A window to the past

Footage of the city of Decatur circa 1944-1954

With the end of World War II rationing and shortages, “[The city of Decatur] was an ideal small town with the convenience of a large town just a 5-cent streetcar ride away,” according to Doug Adams, a former city of Decatur resident who now lives in North Georgia.

Adams is a graduate of the Decatur class of 1954 and had parts of his childhood filmed by his father from 1944-1954. The videos were taken on a Keystone 8mm home movie film camera.

The Decatur of today differs from the one Adams grew up in in several respects.

“On Saturday mornings there was a double feature of Western movies at the Decatur Theater, the middle school was being built and the buildings where we attended DHS have been replaced,” Adams said, “I’m glad “the wall” is still there. “The wall” was the place that friends would meet on campus. When we were Decatur Girls HS and Decatur Boys HS, this was the “neutral” ground where we could meet after lunch or before school started.”

It has now been 60 years since Adams’ graduation. “Some of the people from the Decatur Class of 1954 are still my good friends. I miss the 65 classmates that are deceased,” Adams said.

As a teenager Adams  delivered newspapers on his 3-wheel Cushman Scooter. Some of his friends served soda, floats, and other drinks as soda jerks in drug stores, while others delivered groceries and worked at the Decatur Theater.

Allison Adams, Doug’s daughter, came up with the idea to share the home films on youtube. She saw the footage about ten years ago.

“My grandfather had passed away and my father had been converting movies to VHS. I remember popping it into my VHS player and suddenly seeing that woman in the trolley,” Allison said, “It stuck in my mind for about a decade and I mentioned to my dad that the tapes were getting worn and asked to get them converted to DVD.”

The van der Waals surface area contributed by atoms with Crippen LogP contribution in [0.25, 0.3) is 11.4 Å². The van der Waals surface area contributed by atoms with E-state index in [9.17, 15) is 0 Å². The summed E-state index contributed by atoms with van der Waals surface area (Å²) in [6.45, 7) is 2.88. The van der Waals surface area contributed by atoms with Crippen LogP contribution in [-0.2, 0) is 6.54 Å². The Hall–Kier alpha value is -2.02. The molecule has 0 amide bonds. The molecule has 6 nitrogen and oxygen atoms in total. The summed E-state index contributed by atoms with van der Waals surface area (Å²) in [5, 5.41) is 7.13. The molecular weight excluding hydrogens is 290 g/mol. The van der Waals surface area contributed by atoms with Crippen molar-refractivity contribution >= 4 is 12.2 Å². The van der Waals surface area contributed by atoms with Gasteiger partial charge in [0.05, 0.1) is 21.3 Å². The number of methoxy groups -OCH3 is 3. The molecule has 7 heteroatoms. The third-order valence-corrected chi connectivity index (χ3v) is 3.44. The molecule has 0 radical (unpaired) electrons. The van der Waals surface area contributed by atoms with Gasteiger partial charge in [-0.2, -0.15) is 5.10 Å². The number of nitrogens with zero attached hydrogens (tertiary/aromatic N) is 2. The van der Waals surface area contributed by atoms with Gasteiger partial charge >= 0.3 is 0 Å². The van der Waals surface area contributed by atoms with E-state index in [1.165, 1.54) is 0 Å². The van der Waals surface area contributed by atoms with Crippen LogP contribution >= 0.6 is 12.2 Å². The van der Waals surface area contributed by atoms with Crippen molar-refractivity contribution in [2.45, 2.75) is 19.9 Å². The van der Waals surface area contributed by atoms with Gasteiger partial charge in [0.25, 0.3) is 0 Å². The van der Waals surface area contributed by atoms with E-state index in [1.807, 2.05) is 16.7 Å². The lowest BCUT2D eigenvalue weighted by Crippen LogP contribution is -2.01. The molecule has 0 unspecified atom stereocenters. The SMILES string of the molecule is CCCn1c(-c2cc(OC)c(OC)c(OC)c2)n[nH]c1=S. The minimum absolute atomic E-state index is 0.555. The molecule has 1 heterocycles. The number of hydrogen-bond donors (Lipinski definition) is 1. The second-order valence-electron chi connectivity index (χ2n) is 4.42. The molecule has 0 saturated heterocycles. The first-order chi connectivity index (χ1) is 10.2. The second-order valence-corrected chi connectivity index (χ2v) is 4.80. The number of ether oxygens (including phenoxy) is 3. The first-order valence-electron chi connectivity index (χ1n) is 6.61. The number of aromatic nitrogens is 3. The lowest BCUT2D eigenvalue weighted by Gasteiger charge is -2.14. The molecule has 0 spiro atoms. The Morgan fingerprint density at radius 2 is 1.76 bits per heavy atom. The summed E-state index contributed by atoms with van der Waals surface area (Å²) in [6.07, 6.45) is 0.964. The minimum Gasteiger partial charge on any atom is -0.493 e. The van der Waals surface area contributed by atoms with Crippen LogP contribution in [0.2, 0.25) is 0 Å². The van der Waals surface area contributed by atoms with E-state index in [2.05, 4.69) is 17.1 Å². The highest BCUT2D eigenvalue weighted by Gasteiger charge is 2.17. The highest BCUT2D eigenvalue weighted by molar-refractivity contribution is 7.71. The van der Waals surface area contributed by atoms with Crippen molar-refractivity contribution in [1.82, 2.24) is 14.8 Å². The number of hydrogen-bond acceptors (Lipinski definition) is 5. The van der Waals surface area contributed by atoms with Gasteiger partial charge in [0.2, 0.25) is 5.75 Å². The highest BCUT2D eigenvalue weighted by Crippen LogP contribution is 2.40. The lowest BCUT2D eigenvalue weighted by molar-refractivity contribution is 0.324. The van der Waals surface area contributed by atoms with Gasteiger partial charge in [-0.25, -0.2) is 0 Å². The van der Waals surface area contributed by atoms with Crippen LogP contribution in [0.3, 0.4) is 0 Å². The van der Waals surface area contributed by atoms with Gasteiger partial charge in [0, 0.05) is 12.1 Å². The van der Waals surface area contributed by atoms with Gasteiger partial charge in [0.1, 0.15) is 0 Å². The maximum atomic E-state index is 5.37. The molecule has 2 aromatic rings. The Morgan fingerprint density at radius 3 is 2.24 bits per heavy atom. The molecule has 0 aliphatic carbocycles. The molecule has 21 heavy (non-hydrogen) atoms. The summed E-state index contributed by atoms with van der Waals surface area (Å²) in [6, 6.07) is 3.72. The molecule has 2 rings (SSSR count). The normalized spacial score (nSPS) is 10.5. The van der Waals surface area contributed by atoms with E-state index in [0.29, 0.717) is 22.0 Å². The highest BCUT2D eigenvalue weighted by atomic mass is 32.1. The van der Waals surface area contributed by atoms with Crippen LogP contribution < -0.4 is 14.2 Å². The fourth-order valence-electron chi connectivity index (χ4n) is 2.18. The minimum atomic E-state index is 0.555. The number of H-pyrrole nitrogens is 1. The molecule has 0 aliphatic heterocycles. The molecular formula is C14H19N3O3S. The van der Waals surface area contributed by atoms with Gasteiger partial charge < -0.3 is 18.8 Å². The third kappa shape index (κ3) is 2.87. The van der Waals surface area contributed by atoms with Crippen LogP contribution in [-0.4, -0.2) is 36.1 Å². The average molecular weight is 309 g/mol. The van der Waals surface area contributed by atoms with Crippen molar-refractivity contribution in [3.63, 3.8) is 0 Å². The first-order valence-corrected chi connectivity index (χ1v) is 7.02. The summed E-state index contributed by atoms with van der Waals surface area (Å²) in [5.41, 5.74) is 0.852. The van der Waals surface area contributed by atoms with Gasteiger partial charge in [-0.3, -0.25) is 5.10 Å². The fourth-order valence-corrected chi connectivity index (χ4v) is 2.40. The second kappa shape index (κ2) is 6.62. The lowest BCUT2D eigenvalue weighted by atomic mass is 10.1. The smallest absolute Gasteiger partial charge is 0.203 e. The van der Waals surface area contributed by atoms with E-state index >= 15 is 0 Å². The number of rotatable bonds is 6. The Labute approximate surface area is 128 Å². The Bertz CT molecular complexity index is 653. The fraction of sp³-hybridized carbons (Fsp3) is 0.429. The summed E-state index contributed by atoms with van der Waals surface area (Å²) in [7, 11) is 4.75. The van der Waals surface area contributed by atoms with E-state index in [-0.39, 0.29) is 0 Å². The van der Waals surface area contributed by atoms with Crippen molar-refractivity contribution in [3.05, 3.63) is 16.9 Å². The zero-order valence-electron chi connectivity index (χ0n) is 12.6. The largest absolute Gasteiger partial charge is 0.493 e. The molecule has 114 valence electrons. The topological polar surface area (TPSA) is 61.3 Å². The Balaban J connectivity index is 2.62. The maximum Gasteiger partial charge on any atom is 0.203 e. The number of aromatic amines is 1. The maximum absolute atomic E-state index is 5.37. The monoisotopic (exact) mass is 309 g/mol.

When she visited for Christmas, Doug had converted the tapes to DVD and shared the footage on youtube.

Some of the footage shows aspects of the city that no longer exist. Before Allison saw the videos for the first time, she did not know where the trolley tracks ran in Decatur or that the YMCA had a local football league.

Doug’s favorite part of watching the films was seeing footage of the 1949 Winnona Park School 7th grade swim party, which he attended.

Though the videos depict the life of only one resident, the landmarks and moments within provide a glimpse into the entire city of Decatur’s postwar past.

Video Guide

0:00: City of Decatur trolley system that was eventually replaced with trackless trolleys and then buses

0:38: Steam engine train going through Decatur

0:54: YMCA football game at Winnona Park

2:51: Christmas in Atlanta

3:48: 7th Grade Swimming Party in Avondale

5:22: Doug Adams and his friend getting ready for the Atlanta Soapbox Derby Race

6:02: Toy train that kids could ride in an Atlanta park